US researchers developing autonomous robot for subsea oil & gas pipeline inspection
The University of Houston is developing an autonomous robot that will be able to identify potential pipeline leaks and structural failures during subsea inspections at oil & gas projects.
The SmartTouch technology, being developed by researchers at UH, consists of remotely operated vehicles (ROVs) equipped with multiple stress wave-based smart touch sensors, video cameras and scanning sonars that can swim along a subsea pipeline to inspect flange bolts.
A prototype of the ROV has been tested in a lab and in Galveston Bay. According to the university, the experiments demonstrated the feasibility of the proposed approach for inspecting the looseness of subsea bolted connections. Preliminary studies were funded by UH’s Subsea Systems Institute.
“By automating the inspection process with this state-of-the art robotic technology, we can dramatically reduce the cost and risk of these important subsea inspections which will lead to safer operations of offshore oil and gas pipelines as less intervention from human divers will be needed,” said UH researcher Zheng Chen.
“Ultimately, the project will push the boundaries of what can be accomplished by integrating robotics and structural health monitoring technologies. With proper implementation, the rate of subsea pipeline failure and related accidents will decrease, and subsea operations will be free to expand at faster rate than before.”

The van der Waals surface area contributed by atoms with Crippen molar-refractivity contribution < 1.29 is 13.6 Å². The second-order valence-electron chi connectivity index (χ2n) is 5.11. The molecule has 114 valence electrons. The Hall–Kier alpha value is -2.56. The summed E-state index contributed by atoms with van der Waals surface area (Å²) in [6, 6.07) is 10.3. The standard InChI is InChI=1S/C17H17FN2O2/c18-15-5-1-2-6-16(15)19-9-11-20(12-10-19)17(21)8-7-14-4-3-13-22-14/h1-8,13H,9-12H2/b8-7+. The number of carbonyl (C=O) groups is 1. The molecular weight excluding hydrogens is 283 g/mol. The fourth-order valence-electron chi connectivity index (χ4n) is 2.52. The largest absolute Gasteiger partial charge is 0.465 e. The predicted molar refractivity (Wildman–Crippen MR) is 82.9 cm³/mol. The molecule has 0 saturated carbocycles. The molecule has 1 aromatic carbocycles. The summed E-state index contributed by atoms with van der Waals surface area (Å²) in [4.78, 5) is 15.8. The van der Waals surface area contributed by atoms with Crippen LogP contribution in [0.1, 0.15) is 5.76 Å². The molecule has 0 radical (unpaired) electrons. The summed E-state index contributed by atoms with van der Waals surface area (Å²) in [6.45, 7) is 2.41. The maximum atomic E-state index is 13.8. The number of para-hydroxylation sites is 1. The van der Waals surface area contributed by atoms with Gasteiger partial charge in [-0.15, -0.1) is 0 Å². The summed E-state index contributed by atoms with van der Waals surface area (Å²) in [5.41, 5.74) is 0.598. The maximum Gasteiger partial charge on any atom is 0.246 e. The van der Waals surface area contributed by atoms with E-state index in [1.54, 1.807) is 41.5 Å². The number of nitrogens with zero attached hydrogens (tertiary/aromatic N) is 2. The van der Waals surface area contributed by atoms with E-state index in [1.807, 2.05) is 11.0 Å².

The U.S. Bureau of Safety and Environmental Enforcement (BSEE) is funding the project with a $960,493 grant. The UH researchers are working in collaboration with Oceaneering International and oil and gas operator Chevron which will evaluate the technology’s future commercialization.
The sensing solution will also open the doors for inspection of other kinds of subsea structures, according to the researchers, by forming a design template for future robotic technologies.
“Corrosion is responsible for most small leaks, but the impacts can still be devastating to the environment. Therefore, our technology will be highly accurate in monitoring corrosion and will also help mitigate the chances of pipeline failure from other factors,” said Co-Principal Investigator Gangbing Song.